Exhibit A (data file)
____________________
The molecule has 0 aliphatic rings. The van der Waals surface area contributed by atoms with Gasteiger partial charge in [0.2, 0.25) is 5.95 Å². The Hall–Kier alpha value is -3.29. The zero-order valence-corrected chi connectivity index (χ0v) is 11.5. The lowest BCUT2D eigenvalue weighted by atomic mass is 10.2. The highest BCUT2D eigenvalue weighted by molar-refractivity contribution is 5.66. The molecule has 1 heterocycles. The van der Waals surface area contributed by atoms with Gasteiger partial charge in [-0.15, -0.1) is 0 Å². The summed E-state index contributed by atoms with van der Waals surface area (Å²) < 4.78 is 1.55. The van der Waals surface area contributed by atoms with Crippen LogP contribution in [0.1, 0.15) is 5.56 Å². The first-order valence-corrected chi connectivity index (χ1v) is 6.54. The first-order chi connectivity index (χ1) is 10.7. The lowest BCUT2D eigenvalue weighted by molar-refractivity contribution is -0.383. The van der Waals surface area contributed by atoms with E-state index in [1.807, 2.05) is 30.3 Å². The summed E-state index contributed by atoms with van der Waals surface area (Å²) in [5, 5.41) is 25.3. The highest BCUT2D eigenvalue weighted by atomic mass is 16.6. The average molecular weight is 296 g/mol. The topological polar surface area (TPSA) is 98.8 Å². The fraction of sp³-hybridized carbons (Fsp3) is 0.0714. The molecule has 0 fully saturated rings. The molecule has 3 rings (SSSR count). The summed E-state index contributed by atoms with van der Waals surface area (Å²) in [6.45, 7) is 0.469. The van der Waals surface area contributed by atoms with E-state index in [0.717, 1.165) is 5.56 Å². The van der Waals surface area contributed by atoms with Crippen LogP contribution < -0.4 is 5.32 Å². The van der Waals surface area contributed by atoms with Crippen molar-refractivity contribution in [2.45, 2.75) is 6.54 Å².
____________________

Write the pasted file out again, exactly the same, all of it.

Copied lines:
The molecule has 0 aliphatic rings. The van der Waals surface area contributed by atoms with Gasteiger partial charge in [0.2, 0.25) is 5.95 Å². The Hall–Kier alpha value is -3.29. The zero-order valence-corrected chi connectivity index (χ0v) is 11.5. The lowest BCUT2D eigenvalue weighted by atomic mass is 10.2. The highest BCUT2D eigenvalue weighted by molar-refractivity contribution is 5.66. The molecule has 1 heterocycles. The van der Waals surface area contributed by atoms with Gasteiger partial charge in [-0.15, -0.1) is 0 Å². The summed E-state index contributed by atoms with van der Waals surface area (Å²) < 4.78 is 1.55. The van der Waals surface area contributed by atoms with Crippen LogP contribution in [0.1, 0.15) is 5.56 Å². The first-order valence-corrected chi connectivity index (χ1v) is 6.54. The first-order chi connectivity index (χ1) is 10.7. The lowest BCUT2D eigenvalue weighted by molar-refractivity contribution is -0.383. The van der Waals surface area contributed by atoms with E-state index in [1.807, 2.05) is 30.3 Å². The summed E-state index contributed by atoms with van der Waals surface area (Å²) in [5, 5.41) is 25.3. The highest BCUT2D eigenvalue weighted by atomic mass is 16.6. The average molecular weight is 296 g/mol. The topological polar surface area (TPSA) is 98.8 Å². The fraction of sp³-hybridized carbons (Fsp3) is 0.0714. The molecule has 0 fully saturated rings. The molecule has 3 rings (SSSR count). The summed E-state index contributed by atoms with van der Waals surface area (Å²) in [6.45, 7) is 0.469. The van der Waals surface area contributed by atoms with E-state index in [0.717, 1.165) is 5.56 Å². The van der Waals surface area contributed by atoms with Crippen LogP contribution < -0.4 is 5.32 Å². The van der Waals surface area contributed by atoms with Crippen molar-refractivity contribution in [2.45, 2.75) is 6.54 Å².